The UK National Museum of Computing has posted three videos of an event held last month at Bletchley Park as part of the Alan Turing Centenary celebrations, centered largely on the ACE, the computer Turing designed.
The first of the three is essentially a video within a video that begins around at around three and a half minutes. Commissioned by the National Physical Laboratory (NPL), "Piloting Computing: Alan Turing's Automatic Computing Engine" presents the recollections of two of Turing's colleagues there that give a more personal insight into the ACE project than is recorded elsewhere.
Mike Woodger, who was appointed as Turing's assistant starts by explaining:
Nobody knew it was going to be an electronic computer [as opposed to the relay computers that were then the norm] until in 1946 a complete description by AT was put before the executive committee of the NPL who approved it a month later.
Tom Vickers then gives some insights of the way in which Turing developed a reputation for "being a bit difficult".
Mike Woodger, however, remembers his more considerate side.
Although after two years at NPL Turing moved on, leaving the project in the lurch until NPL's electronics section stepped into help Woodger says:
"There wouldn't have been a Pilot ACE without Turning. He produced, astonishingly, a complete description of the machine - sufficiently complete to know what to do next."
He also tells us that it was Immediately put to use:
It wasn't supposed to be used for calculation but that's what happened.
As Vickers explain,s the Pilot ACE was supposed to be abandoned in order to move on to its full scale successor but Jim Wilkinson made, a successful case to continue with it.
Finished in 1950 it became available for hire, and was used by both government and industry. The video recounts how it was used to perform calculations to solve the mystery of an mid-air explosion of a Comet airliner that had grounded BOAC's fleet of Comets.
In the second video Simon Lavington, whose book Alan Turing and his Contemporaries was recently published, looks at how the design of stored program computers in the UK was influenced by ENIAC and the EDVAC report and how there was considered to be a "strategic need" for the UK to have one (i.e. only one) of these computers for the scientific/defense calculations. His talk explains how five groups in the UK, each small in size, tried to build one. They were located at NPL, the Universities of Cambridge and Manchester, Birbeck College in London and Borehamwood in Hertfordshire.
Timeline of five UK computer projects and their commercial successors
Lavington's talk looks at Turing's life at NPL; at Cambridge, where Maurice Wilkes, responsible for building EDSAC and Turing could hardly bear to talk to each other by 1948; and at Manchester where the Mark I computer had been built by Freddie Williams and Tom Kilburn.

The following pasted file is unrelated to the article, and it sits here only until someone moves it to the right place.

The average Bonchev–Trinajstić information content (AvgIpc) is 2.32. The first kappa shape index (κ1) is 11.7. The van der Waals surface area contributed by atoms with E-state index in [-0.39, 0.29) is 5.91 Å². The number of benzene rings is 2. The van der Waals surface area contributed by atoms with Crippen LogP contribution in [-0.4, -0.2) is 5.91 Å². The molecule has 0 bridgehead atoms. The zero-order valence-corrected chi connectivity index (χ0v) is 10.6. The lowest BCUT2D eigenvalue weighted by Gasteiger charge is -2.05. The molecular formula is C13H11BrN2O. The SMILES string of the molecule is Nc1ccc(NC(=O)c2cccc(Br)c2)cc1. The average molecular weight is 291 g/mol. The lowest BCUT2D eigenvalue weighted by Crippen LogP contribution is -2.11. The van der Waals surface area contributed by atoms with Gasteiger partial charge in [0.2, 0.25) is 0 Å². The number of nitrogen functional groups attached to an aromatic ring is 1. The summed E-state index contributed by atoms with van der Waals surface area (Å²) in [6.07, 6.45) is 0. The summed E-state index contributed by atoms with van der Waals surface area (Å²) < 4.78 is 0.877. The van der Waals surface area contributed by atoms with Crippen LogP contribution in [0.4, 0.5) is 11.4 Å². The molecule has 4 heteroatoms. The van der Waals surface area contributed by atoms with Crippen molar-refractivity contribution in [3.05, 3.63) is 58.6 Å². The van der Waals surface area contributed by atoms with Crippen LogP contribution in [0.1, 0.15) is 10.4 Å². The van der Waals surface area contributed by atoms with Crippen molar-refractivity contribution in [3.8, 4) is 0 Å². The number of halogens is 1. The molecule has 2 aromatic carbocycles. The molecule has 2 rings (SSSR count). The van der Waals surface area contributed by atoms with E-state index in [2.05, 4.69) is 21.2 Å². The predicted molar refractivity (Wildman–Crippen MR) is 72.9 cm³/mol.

Turing's role at Manchester was to advise on I/O equipment and programming systems. Turing and Max Newman were also users of the Mark I, using it for investigating the Reimann-Zeta function and Mersenne Primes.
In 1949 while at Manchester, Turing instigated a Symposium on The Mind and the Computing Machine for which he wrote his paper containing the Turing Test. By Oct 1951, after writing the first programming manual, Turing handed over responsibility for software development in order to devote himself to his work on morphogenesis, which he continued until his untimely, death in 1954 which came as a unexpected shock to his colleagues at Manchester.
In the final video, Kevin Murrell Explains how the Pilot ACE was different from other computers at the time and how programming it differed, using punch cards to get data and programs into the machine and punched punch cards for output. The complexity of the Pilot ACE made using it a very different experience from using a computer today and the museum is building a software version of the Pilot ACE control so that visitors can discover for themselves just what it meant to run a program on it.
The lecture was the second in a series linking up top three computing museums. At the first, which took place at The Computer History Museum in California on March 7, historian George Dyson spoke about the influence of Alan Turing on John von Neumann and vice versa in a talk entitled "Turing's Cathedral.
The third took place 26 May at the Heinz Nixdorf Museum in Paderborn. Videos of its two short lectures: Professor Dr Horst Zuse talking about his father Konrad Zuse and his computers and Professor Dr Paul Rojas comparing Turing and Zuse, plus videos of its Turing exhibition and the Heinz Nixdorf Museum's working mechanical Turing machine are expected to come online in due course.
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